Repair bills up to $15,000 no longer need council OK
By Chris Paschenko
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Costly repairs for the city's largest vehicles will no longer require City Council approval, so long as the bill is less than $15,000.
Before Monday's council business meeting, Councilmen Gary Hammon and Ray Metzger said the council should vote on repair work.
Gail Busbey, the city's chief financial officer, said the measure is allowed under state law for vehicles weighing 25,000 pounds or more.
City Attorney Herman Marks requested that the council approve the measure to speed repairs.
The situation arose when Mark Petersohn, director of the Public Works and Engineering departments, said a sanitation truck blew its engine Thursday and now needed a $9,200 repair.
"I have no problem with the repair, but $15,000 without council consent is a lot of money," Hammon said. "I have no problem with calling a special session on a Friday or Saturday to vote on repairs."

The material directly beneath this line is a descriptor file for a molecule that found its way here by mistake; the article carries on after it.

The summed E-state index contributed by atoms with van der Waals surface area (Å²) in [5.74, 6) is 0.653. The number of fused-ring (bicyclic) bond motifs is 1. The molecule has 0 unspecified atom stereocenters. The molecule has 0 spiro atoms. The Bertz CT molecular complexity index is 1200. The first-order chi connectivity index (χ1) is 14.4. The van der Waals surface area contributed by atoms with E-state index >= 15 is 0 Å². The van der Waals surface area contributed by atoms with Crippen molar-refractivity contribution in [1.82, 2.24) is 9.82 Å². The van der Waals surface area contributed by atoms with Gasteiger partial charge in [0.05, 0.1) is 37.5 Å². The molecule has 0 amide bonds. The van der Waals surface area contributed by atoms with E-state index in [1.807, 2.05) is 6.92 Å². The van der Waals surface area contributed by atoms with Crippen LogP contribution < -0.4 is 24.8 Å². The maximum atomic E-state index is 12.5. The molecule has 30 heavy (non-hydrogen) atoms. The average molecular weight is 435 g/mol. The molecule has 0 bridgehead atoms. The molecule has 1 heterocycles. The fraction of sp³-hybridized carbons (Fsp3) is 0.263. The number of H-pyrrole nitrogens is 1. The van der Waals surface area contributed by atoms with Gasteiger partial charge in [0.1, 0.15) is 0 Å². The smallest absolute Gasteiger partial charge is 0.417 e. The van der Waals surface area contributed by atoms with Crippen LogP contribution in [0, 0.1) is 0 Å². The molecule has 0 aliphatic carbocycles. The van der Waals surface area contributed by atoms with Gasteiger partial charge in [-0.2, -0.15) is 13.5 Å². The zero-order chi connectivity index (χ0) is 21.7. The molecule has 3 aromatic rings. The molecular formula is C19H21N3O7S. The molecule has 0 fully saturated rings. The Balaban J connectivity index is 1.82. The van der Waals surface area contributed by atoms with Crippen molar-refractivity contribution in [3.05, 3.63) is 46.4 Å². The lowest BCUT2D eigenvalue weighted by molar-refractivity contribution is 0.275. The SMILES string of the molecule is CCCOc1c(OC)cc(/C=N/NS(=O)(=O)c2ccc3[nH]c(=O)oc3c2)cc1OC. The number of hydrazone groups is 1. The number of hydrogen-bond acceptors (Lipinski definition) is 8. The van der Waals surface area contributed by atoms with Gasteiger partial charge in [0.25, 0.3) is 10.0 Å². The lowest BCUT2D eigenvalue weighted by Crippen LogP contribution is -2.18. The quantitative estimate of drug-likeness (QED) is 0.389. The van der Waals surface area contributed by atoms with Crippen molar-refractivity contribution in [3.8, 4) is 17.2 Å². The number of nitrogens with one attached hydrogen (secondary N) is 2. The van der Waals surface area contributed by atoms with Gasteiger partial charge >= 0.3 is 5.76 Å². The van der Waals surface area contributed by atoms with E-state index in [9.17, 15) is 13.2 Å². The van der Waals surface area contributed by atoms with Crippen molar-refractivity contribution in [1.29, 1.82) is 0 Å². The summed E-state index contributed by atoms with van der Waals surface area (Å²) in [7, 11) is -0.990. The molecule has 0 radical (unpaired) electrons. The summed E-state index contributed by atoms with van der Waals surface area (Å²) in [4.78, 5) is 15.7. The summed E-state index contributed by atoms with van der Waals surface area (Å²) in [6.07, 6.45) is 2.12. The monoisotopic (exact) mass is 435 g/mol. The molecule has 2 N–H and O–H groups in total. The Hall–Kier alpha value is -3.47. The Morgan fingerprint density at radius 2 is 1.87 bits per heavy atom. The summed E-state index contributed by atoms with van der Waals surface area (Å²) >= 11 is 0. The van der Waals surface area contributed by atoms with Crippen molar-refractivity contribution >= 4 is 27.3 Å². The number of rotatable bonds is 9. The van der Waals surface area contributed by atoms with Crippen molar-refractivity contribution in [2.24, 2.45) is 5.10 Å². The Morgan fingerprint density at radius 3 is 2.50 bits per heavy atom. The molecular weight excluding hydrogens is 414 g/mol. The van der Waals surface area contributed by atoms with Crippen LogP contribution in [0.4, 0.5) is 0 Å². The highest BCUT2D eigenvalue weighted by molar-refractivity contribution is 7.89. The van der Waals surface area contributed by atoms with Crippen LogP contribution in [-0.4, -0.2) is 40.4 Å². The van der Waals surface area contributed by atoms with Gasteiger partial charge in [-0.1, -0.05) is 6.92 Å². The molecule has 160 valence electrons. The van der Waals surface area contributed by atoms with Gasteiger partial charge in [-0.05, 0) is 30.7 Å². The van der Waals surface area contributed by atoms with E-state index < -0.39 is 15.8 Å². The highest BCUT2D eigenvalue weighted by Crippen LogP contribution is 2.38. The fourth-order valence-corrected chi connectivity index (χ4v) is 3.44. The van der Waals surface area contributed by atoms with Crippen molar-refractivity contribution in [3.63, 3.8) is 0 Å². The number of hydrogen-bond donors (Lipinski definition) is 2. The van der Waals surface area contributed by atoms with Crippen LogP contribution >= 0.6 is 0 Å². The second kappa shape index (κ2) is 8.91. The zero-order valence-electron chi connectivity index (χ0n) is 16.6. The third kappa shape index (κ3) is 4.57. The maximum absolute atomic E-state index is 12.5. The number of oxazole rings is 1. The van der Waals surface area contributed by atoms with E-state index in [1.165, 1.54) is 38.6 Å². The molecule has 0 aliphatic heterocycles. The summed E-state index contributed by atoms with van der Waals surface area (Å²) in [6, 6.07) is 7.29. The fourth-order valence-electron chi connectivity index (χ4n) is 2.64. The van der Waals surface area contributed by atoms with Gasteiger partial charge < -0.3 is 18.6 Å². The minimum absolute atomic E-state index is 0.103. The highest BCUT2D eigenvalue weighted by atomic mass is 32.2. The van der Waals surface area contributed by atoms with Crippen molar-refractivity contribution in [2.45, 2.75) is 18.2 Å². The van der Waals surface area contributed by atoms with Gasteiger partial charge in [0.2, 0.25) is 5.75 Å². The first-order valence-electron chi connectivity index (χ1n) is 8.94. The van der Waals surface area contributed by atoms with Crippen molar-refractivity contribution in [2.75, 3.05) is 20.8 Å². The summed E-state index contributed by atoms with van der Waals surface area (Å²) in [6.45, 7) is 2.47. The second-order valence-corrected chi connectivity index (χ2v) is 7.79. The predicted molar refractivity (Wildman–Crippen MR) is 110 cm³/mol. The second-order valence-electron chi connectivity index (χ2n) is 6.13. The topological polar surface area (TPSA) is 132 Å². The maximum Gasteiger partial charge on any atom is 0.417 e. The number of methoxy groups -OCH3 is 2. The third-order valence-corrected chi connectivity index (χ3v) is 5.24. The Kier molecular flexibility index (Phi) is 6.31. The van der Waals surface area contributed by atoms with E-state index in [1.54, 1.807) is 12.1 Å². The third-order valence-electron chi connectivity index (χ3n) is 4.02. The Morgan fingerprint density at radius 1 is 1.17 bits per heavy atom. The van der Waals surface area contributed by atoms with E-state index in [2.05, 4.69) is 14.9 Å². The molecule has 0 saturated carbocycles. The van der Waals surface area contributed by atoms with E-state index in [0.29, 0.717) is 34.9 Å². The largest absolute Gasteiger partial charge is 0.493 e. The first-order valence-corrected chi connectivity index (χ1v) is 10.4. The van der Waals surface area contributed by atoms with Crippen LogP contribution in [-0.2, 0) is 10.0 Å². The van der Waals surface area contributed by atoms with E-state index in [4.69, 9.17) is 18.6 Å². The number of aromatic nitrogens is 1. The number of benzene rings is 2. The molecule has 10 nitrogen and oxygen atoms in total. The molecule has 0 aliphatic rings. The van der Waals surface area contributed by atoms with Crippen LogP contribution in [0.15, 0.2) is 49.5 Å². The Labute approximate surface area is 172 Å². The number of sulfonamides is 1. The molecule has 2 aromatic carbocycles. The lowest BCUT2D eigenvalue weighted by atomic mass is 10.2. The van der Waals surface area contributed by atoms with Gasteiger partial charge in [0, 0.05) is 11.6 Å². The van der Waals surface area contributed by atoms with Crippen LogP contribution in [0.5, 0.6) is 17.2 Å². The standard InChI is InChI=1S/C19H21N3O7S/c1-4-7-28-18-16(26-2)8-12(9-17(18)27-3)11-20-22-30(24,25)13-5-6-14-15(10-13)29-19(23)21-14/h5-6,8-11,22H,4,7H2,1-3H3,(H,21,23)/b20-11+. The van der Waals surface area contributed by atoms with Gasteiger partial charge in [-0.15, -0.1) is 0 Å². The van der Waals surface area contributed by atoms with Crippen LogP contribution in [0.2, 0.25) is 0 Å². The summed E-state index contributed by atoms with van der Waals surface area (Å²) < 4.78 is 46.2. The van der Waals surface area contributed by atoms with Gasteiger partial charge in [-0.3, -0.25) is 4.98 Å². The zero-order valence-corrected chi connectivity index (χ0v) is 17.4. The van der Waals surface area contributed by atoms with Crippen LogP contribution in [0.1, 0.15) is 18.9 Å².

Councilman David Bolding said, "If (the money) is in the department's budget, then let them manage it."
Ronny Russell, who chaired the agenda meeting in council President Billy Jackson's absence, agreed with Bolding, saying the council would only be formally endorsing a measure long recognized unofficially by the council for many past repairs.
Split 2-2 on the issue, the council adjourned its agenda work session without a recommendation.
During the business meeting that followed, the council voted unanimously to repair the 1995 truck, which has a loader attachment for picking up debris
But the measure to authorize all future repairs up to $15,000 without council approval appeared dead for lack of a second.
After a long, silent pause Jackson, who was present for the business meeting, seconded the measure, and Metzger asked to hear Mayor Don Kyle's opinion.
Kyle recommended the council pass the measure to speed repairs to necessary vehicles, such as sanitation or firetrucks, without waiting for council approval.
The measure passed 4-1, with Hammon dissenting.
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